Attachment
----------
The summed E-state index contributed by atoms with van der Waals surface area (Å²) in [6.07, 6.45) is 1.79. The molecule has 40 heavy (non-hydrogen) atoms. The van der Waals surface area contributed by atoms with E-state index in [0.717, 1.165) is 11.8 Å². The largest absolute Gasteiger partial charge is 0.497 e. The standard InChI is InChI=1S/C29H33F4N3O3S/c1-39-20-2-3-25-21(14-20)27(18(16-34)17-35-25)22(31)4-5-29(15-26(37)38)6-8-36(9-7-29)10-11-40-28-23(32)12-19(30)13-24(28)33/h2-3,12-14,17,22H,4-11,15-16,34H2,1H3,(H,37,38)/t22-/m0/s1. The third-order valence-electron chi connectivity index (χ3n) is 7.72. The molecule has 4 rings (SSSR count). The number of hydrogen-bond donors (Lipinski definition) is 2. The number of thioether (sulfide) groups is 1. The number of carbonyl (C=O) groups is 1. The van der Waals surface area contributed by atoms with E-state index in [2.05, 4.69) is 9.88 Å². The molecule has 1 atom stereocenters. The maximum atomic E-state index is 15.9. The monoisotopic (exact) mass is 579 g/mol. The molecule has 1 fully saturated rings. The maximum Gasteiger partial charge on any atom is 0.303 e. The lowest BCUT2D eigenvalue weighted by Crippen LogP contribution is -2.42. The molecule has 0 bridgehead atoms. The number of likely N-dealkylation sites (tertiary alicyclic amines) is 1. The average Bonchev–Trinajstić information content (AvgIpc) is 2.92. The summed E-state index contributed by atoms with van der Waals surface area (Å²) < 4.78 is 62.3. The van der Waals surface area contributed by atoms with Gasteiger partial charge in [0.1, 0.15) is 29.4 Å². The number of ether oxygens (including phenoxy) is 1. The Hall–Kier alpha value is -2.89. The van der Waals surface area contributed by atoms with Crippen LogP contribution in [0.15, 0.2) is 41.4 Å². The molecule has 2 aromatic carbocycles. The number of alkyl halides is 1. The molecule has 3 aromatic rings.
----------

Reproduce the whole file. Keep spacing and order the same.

The summed E-state index contributed by atoms with van der Waals surface area (Å²) in [6.07, 6.45) is 1.79. The molecule has 40 heavy (non-hydrogen) atoms. The van der Waals surface area contributed by atoms with E-state index in [0.717, 1.165) is 11.8 Å². The largest absolute Gasteiger partial charge is 0.497 e. The standard InChI is InChI=1S/C29H33F4N3O3S/c1-39-20-2-3-25-21(14-20)27(18(16-34)17-35-25)22(31)4-5-29(15-26(37)38)6-8-36(9-7-29)10-11-40-28-23(32)12-19(30)13-24(28)33/h2-3,12-14,17,22H,4-11,15-16,34H2,1H3,(H,37,38)/t22-/m0/s1. The third-order valence-electron chi connectivity index (χ3n) is 7.72. The molecule has 4 rings (SSSR count). The number of hydrogen-bond donors (Lipinski definition) is 2. The number of thioether (sulfide) groups is 1. The number of carbonyl (C=O) groups is 1. The van der Waals surface area contributed by atoms with E-state index in [2.05, 4.69) is 9.88 Å². The molecule has 1 atom stereocenters. The maximum atomic E-state index is 15.9. The monoisotopic (exact) mass is 579 g/mol. The molecule has 1 fully saturated rings. The maximum Gasteiger partial charge on any atom is 0.303 e. The lowest BCUT2D eigenvalue weighted by Crippen LogP contribution is -2.42. The molecule has 0 bridgehead atoms. The number of likely N-dealkylation sites (tertiary alicyclic amines) is 1. The average Bonchev–Trinajstić information content (AvgIpc) is 2.92. The summed E-state index contributed by atoms with van der Waals surface area (Å²) < 4.78 is 62.3. The van der Waals surface area contributed by atoms with Gasteiger partial charge in [0.1, 0.15) is 29.4 Å². The number of ether oxygens (including phenoxy) is 1. The Hall–Kier alpha value is -2.89. The van der Waals surface area contributed by atoms with Crippen LogP contribution in [0.15, 0.2) is 41.4 Å². The molecule has 2 aromatic carbocycles. The number of alkyl halides is 1. The molecule has 3 aromatic rings.